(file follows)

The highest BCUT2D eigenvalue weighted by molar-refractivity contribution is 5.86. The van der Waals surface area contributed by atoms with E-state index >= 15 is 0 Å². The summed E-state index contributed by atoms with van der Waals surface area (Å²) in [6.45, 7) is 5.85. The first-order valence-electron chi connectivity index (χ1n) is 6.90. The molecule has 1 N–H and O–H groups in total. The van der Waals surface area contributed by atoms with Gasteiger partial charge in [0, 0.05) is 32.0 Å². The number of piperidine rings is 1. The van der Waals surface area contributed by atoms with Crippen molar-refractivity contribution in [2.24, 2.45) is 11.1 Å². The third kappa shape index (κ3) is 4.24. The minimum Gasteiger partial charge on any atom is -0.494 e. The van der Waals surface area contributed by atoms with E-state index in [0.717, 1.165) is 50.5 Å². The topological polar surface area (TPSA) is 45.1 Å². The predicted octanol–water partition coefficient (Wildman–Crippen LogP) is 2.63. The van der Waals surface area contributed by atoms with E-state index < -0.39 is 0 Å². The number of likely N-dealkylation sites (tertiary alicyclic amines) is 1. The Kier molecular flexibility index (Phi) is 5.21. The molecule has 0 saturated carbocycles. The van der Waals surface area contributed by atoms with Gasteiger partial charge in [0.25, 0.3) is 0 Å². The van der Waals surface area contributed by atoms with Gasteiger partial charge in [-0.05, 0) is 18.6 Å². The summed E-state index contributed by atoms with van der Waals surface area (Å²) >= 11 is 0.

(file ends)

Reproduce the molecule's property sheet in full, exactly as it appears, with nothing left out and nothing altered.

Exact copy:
The highest BCUT2D eigenvalue weighted by molar-refractivity contribution is 5.86. The van der Waals surface area contributed by atoms with E-state index >= 15 is 0 Å². The summed E-state index contributed by atoms with van der Waals surface area (Å²) in [6.45, 7) is 5.85. The first-order valence-electron chi connectivity index (χ1n) is 6.90. The molecule has 1 N–H and O–H groups in total. The van der Waals surface area contributed by atoms with Gasteiger partial charge in [0, 0.05) is 32.0 Å². The number of piperidine rings is 1. The van der Waals surface area contributed by atoms with Crippen molar-refractivity contribution in [2.24, 2.45) is 11.1 Å². The third kappa shape index (κ3) is 4.24. The minimum Gasteiger partial charge on any atom is -0.494 e. The van der Waals surface area contributed by atoms with E-state index in [0.717, 1.165) is 50.5 Å². The topological polar surface area (TPSA) is 45.1 Å². The predicted octanol–water partition coefficient (Wildman–Crippen LogP) is 2.63. The van der Waals surface area contributed by atoms with E-state index < -0.39 is 0 Å². The number of likely N-dealkylation sites (tertiary alicyclic amines) is 1. The Kier molecular flexibility index (Phi) is 5.21. The molecule has 0 saturated carbocycles. The van der Waals surface area contributed by atoms with Gasteiger partial charge in [0.25, 0.3) is 0 Å². The van der Waals surface area contributed by atoms with Gasteiger partial charge in [-0.05, 0) is 18.6 Å². The summed E-state index contributed by atoms with van der Waals surface area (Å²) >= 11 is 0.